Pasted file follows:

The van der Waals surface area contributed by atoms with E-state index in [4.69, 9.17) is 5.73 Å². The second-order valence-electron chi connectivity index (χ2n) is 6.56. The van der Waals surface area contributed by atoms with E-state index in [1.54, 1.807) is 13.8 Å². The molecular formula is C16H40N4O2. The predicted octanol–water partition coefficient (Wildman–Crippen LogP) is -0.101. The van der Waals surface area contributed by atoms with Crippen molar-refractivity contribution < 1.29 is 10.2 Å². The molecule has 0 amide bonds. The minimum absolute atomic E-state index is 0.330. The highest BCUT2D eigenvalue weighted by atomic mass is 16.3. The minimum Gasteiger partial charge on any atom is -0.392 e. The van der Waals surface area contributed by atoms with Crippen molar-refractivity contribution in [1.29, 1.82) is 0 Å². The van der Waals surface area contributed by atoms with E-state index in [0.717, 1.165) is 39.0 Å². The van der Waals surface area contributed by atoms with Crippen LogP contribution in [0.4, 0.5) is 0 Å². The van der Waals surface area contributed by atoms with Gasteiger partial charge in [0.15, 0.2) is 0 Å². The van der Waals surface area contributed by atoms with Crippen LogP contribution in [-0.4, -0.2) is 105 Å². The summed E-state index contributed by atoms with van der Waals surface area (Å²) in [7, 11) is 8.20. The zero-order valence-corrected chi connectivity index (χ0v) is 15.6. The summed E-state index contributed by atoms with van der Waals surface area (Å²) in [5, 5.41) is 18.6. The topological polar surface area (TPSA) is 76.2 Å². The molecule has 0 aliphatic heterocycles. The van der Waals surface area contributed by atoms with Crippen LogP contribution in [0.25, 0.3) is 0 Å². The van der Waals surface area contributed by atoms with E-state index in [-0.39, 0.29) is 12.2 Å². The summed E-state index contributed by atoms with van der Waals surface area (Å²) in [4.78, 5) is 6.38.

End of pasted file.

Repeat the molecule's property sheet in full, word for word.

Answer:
The van der Waals surface area contributed by atoms with E-state index in [4.69, 9.17) is 5.73 Å². The second-order valence-electron chi connectivity index (χ2n) is 6.56. The van der Waals surface area contributed by atoms with E-state index in [1.54, 1.807) is 13.8 Å². The molecular formula is C16H40N4O2. The predicted octanol–water partition coefficient (Wildman–Crippen LogP) is -0.101. The van der Waals surface area contributed by atoms with Crippen molar-refractivity contribution < 1.29 is 10.2 Å². The molecule has 0 amide bonds. The minimum absolute atomic E-state index is 0.330. The highest BCUT2D eigenvalue weighted by atomic mass is 16.3. The minimum Gasteiger partial charge on any atom is -0.392 e. The van der Waals surface area contributed by atoms with Crippen molar-refractivity contribution in [1.29, 1.82) is 0 Å². The van der Waals surface area contributed by atoms with E-state index in [0.717, 1.165) is 39.0 Å². The van der Waals surface area contributed by atoms with Crippen LogP contribution in [0.4, 0.5) is 0 Å². The van der Waals surface area contributed by atoms with Gasteiger partial charge in [0.15, 0.2) is 0 Å². The van der Waals surface area contributed by atoms with Crippen LogP contribution in [-0.4, -0.2) is 105 Å². The summed E-state index contributed by atoms with van der Waals surface area (Å²) in [7, 11) is 8.20. The zero-order valence-corrected chi connectivity index (χ0v) is 15.6. The summed E-state index contributed by atoms with van der Waals surface area (Å²) in [5, 5.41) is 18.6. The topological polar surface area (TPSA) is 76.2 Å². The molecule has 0 aliphatic heterocycles. The van der Waals surface area contributed by atoms with Crippen LogP contribution in [0.25, 0.3) is 0 Å². The van der Waals surface area contributed by atoms with E-state index in [-0.39, 0.29) is 12.2 Å². The summed E-state index contributed by atoms with van der Waals surface area (Å²) in [4.78, 5) is 6.38.